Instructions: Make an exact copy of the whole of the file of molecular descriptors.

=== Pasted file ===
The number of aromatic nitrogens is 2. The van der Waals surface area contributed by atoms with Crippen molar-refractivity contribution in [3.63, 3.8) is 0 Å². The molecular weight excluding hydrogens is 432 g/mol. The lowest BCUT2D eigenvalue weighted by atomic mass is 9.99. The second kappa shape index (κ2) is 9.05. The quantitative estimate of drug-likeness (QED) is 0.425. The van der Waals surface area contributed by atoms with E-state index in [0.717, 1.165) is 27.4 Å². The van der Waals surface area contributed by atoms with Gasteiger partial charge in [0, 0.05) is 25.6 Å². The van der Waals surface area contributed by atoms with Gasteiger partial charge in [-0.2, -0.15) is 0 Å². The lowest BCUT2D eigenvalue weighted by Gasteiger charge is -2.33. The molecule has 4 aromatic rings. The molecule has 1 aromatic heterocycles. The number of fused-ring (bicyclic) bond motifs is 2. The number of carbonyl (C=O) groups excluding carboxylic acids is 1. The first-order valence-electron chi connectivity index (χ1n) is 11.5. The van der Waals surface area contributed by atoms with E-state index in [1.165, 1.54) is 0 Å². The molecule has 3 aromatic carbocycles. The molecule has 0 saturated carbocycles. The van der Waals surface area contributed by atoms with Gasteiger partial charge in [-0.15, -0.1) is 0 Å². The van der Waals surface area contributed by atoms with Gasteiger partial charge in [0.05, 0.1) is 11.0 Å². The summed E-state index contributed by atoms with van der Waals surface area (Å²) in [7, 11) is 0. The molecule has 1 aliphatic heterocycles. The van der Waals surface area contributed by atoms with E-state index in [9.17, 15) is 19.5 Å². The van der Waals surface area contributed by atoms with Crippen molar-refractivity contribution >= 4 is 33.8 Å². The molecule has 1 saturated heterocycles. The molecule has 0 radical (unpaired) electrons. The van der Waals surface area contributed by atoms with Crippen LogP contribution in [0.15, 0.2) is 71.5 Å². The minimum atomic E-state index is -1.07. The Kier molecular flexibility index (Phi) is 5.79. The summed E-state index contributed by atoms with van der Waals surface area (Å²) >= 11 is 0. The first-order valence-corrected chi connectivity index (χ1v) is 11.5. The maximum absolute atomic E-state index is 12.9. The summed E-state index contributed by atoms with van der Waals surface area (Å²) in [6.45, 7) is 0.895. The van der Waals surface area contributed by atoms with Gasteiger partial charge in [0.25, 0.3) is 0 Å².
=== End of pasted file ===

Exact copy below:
The number of aromatic nitrogens is 2. The van der Waals surface area contributed by atoms with Crippen molar-refractivity contribution in [3.63, 3.8) is 0 Å². The molecular weight excluding hydrogens is 432 g/mol. The lowest BCUT2D eigenvalue weighted by atomic mass is 9.99. The second kappa shape index (κ2) is 9.05. The quantitative estimate of drug-likeness (QED) is 0.425. The van der Waals surface area contributed by atoms with E-state index in [0.717, 1.165) is 27.4 Å². The van der Waals surface area contributed by atoms with Gasteiger partial charge in [0, 0.05) is 25.6 Å². The van der Waals surface area contributed by atoms with Gasteiger partial charge in [-0.2, -0.15) is 0 Å². The lowest BCUT2D eigenvalue weighted by Gasteiger charge is -2.33. The molecule has 4 aromatic rings. The molecule has 1 aromatic heterocycles. The number of fused-ring (bicyclic) bond motifs is 2. The number of carbonyl (C=O) groups excluding carboxylic acids is 1. The first-order valence-electron chi connectivity index (χ1n) is 11.5. The van der Waals surface area contributed by atoms with E-state index in [1.165, 1.54) is 0 Å². The molecule has 3 aromatic carbocycles. The molecule has 0 saturated carbocycles. The van der Waals surface area contributed by atoms with Gasteiger partial charge in [-0.15, -0.1) is 0 Å². The van der Waals surface area contributed by atoms with Gasteiger partial charge in [0.05, 0.1) is 11.0 Å². The summed E-state index contributed by atoms with van der Waals surface area (Å²) in [7, 11) is 0. The molecule has 1 aliphatic heterocycles. The van der Waals surface area contributed by atoms with E-state index in [9.17, 15) is 19.5 Å². The van der Waals surface area contributed by atoms with Crippen molar-refractivity contribution >= 4 is 33.8 Å². The molecule has 1 saturated heterocycles. The molecule has 0 radical (unpaired) electrons. The van der Waals surface area contributed by atoms with Crippen LogP contribution in [0.15, 0.2) is 71.5 Å². The minimum atomic E-state index is -1.07. The Kier molecular flexibility index (Phi) is 5.79. The summed E-state index contributed by atoms with van der Waals surface area (Å²) >= 11 is 0. The first-order valence-corrected chi connectivity index (χ1v) is 11.5. The maximum absolute atomic E-state index is 12.9. The summed E-state index contributed by atoms with van der Waals surface area (Å²) in [6.45, 7) is 0.895. The van der Waals surface area contributed by atoms with Gasteiger partial charge in [0.25, 0.3) is 0 Å².